UNITED NATIONS, Nov 18: Greenhouse gas emissions of 40 industrialised countries rose by 2.3 per cent between 2000 and 2006, still about 5 per cent below the 1990 level, according to United Nations figures released on Tuesday.
For the smaller group of industrialised countries that ratified the 1997 Kyoto Protocol setting reduction targets, emissions in 2006 were about 17 per cent below the protocol’s 1990 base line, but they still grew after 2000.
The pre-2000 decrease stemmed from the economic decline of transition countries in Eastern and Central Europe in the 1990s.
“The biggest recent increase in emissions of industrialised countries has come from economies in transition, which have seen a rise of 7.4 per cent in greenhouse gas emissions within the 2000 to 2006 time frame,” Yvo de Boer, executive secretary of the UN Framework Convention on Climate Change, said.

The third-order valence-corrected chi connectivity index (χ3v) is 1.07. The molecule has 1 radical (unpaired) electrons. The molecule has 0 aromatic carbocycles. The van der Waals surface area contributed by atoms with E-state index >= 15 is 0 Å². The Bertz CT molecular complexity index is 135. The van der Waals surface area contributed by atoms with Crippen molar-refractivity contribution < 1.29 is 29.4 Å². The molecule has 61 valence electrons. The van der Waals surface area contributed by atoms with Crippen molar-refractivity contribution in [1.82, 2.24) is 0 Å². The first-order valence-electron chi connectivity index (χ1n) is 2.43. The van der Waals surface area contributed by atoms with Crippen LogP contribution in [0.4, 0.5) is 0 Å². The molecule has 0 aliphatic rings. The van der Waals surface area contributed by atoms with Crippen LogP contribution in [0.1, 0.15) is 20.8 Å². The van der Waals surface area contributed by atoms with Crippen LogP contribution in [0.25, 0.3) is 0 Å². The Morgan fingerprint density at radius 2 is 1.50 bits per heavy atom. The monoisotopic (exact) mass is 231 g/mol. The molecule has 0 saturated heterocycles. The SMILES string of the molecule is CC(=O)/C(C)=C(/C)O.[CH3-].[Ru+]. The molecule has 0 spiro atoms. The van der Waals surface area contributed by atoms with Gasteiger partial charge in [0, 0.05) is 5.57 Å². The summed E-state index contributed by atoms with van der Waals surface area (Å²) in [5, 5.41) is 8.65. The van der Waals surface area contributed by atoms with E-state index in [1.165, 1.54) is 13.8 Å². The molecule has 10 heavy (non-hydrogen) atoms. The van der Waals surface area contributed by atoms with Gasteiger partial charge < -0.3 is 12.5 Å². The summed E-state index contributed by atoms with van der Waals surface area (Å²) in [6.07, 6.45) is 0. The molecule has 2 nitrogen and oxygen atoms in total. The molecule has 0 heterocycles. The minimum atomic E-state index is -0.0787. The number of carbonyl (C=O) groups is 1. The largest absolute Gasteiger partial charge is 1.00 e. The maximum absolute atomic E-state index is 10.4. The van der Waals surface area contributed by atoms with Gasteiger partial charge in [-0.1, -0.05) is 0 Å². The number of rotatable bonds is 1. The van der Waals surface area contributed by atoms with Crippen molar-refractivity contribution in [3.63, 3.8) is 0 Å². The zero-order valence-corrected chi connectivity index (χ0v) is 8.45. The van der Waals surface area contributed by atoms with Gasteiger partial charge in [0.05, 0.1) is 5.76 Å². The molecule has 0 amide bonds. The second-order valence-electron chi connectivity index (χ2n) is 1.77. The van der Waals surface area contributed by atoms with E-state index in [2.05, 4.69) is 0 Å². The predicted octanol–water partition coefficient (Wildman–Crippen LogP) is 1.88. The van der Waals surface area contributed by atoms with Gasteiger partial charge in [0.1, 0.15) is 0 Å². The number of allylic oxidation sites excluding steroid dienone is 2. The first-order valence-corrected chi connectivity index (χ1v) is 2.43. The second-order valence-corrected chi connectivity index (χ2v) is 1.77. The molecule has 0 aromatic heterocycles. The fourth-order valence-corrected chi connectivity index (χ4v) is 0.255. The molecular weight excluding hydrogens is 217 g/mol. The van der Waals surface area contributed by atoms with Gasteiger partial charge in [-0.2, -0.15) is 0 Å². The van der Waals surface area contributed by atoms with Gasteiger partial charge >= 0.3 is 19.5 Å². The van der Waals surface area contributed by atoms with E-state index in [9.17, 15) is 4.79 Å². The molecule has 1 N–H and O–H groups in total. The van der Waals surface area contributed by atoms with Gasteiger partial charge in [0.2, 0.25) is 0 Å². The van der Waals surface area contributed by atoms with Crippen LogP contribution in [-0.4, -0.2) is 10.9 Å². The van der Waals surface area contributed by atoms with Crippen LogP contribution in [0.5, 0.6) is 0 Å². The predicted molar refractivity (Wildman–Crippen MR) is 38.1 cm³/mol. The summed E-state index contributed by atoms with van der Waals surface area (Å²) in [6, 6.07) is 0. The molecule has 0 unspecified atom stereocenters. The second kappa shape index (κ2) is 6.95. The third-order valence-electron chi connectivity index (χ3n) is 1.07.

“The figures clearly underscore the urgency for the UN negotiating process to make good progress in Poznan and move forward quickly in designing a new agreement to respond to the challenge of climate change,” he added, referring to the talks in the Polish city from December 1 to 12 that constitute the half-way mark of a two-year negotiating process, set to culminate in an ambitious international climate change deal in Copenhagen next year.
Mr de Boer also noted that accounting data, including emission quotas for the Kyoto commitment period 2008-2012, had been finalised for almost all Kyoto countries. Such data is already used in emissions trading conducted by countries in accordance with the rules established by the Kyoto Protocol.
“Emission quotas defined by the Kyoto Protocol are no longer simple numbers on paper — they are part of real-time operation of the global carbon market,” he said.
“We see the carbon market working and this is an important message, not least for the Poznan meeting,” he added.